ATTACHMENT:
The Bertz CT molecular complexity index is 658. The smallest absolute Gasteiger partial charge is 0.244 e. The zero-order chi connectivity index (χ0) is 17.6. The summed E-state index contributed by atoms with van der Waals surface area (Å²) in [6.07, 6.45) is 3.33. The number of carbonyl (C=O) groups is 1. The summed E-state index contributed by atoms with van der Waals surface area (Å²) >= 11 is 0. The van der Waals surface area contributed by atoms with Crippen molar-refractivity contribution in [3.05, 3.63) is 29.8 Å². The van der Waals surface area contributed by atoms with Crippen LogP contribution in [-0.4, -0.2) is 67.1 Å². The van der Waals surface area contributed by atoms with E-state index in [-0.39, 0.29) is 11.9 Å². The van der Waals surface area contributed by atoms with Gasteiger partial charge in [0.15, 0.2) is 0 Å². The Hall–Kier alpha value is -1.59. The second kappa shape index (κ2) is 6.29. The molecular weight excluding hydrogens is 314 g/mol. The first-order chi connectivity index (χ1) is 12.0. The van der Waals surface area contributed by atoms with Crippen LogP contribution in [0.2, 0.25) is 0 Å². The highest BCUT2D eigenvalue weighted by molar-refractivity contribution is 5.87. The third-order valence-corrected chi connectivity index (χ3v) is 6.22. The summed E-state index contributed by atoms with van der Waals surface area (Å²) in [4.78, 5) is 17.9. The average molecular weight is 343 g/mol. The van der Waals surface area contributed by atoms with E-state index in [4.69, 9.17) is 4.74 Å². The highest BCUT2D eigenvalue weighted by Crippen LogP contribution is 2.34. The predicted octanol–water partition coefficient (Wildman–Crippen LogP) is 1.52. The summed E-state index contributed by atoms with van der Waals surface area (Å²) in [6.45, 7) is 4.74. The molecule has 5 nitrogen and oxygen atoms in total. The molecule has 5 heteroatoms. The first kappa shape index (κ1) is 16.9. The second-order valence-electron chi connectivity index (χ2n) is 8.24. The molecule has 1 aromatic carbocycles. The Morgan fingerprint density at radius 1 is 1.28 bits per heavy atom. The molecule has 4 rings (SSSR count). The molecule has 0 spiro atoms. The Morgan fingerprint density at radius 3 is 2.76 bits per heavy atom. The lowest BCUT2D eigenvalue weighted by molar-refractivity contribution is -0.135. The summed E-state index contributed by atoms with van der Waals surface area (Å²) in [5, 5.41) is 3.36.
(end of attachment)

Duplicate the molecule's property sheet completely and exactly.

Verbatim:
The Bertz CT molecular complexity index is 658. The smallest absolute Gasteiger partial charge is 0.244 e. The zero-order chi connectivity index (χ0) is 17.6. The summed E-state index contributed by atoms with van der Waals surface area (Å²) in [6.07, 6.45) is 3.33. The number of carbonyl (C=O) groups is 1. The summed E-state index contributed by atoms with van der Waals surface area (Å²) >= 11 is 0. The van der Waals surface area contributed by atoms with Crippen molar-refractivity contribution in [3.05, 3.63) is 29.8 Å². The van der Waals surface area contributed by atoms with Crippen LogP contribution in [-0.4, -0.2) is 67.1 Å². The van der Waals surface area contributed by atoms with E-state index in [-0.39, 0.29) is 11.9 Å². The van der Waals surface area contributed by atoms with Gasteiger partial charge in [0.15, 0.2) is 0 Å². The Hall–Kier alpha value is -1.59. The second kappa shape index (κ2) is 6.29. The molecular weight excluding hydrogens is 314 g/mol. The first-order chi connectivity index (χ1) is 12.0. The van der Waals surface area contributed by atoms with Crippen LogP contribution in [0.2, 0.25) is 0 Å². The highest BCUT2D eigenvalue weighted by molar-refractivity contribution is 5.87. The third-order valence-corrected chi connectivity index (χ3v) is 6.22. The summed E-state index contributed by atoms with van der Waals surface area (Å²) in [4.78, 5) is 17.9. The average molecular weight is 343 g/mol. The van der Waals surface area contributed by atoms with E-state index in [4.69, 9.17) is 4.74 Å². The highest BCUT2D eigenvalue weighted by Crippen LogP contribution is 2.34. The predicted octanol–water partition coefficient (Wildman–Crippen LogP) is 1.52. The summed E-state index contributed by atoms with van der Waals surface area (Å²) in [6.45, 7) is 4.74. The molecule has 5 nitrogen and oxygen atoms in total. The molecule has 5 heteroatoms. The first kappa shape index (κ1) is 16.9. The second-order valence-electron chi connectivity index (χ2n) is 8.24. The molecule has 1 aromatic carbocycles. The Morgan fingerprint density at radius 1 is 1.28 bits per heavy atom. The molecule has 4 rings (SSSR count). The molecule has 0 spiro atoms. The Morgan fingerprint density at radius 3 is 2.76 bits per heavy atom. The lowest BCUT2D eigenvalue weighted by molar-refractivity contribution is -0.135. The summed E-state index contributed by atoms with van der Waals surface area (Å²) in [5, 5.41) is 3.36.